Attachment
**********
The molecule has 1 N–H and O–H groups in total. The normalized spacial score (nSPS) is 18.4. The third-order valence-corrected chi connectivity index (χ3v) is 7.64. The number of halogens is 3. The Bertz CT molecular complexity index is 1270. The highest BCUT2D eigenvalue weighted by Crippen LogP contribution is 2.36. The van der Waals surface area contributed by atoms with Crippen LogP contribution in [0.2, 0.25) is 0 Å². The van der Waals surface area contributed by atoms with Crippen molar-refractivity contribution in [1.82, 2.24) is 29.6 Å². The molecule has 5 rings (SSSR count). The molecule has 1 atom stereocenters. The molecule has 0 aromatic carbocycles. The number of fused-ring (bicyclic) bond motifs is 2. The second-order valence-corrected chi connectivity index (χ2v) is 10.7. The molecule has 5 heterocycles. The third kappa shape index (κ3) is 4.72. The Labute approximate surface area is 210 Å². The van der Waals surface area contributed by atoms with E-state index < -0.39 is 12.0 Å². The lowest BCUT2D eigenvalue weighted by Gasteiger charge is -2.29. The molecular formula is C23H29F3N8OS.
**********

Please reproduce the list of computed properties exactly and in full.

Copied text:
The molecule has 1 N–H and O–H groups in total. The normalized spacial score (nSPS) is 18.4. The third-order valence-corrected chi connectivity index (χ3v) is 7.64. The number of halogens is 3. The Bertz CT molecular complexity index is 1270. The highest BCUT2D eigenvalue weighted by Crippen LogP contribution is 2.36. The van der Waals surface area contributed by atoms with Crippen LogP contribution in [0.2, 0.25) is 0 Å². The van der Waals surface area contributed by atoms with Crippen molar-refractivity contribution in [1.82, 2.24) is 29.6 Å². The molecule has 5 rings (SSSR count). The molecule has 1 atom stereocenters. The molecule has 0 aromatic carbocycles. The number of fused-ring (bicyclic) bond motifs is 2. The second-order valence-corrected chi connectivity index (χ2v) is 10.7. The molecule has 5 heterocycles. The third kappa shape index (κ3) is 4.72. The Labute approximate surface area is 210 Å². The van der Waals surface area contributed by atoms with E-state index < -0.39 is 12.0 Å². The lowest BCUT2D eigenvalue weighted by Gasteiger charge is -2.29. The molecular formula is C23H29F3N8OS.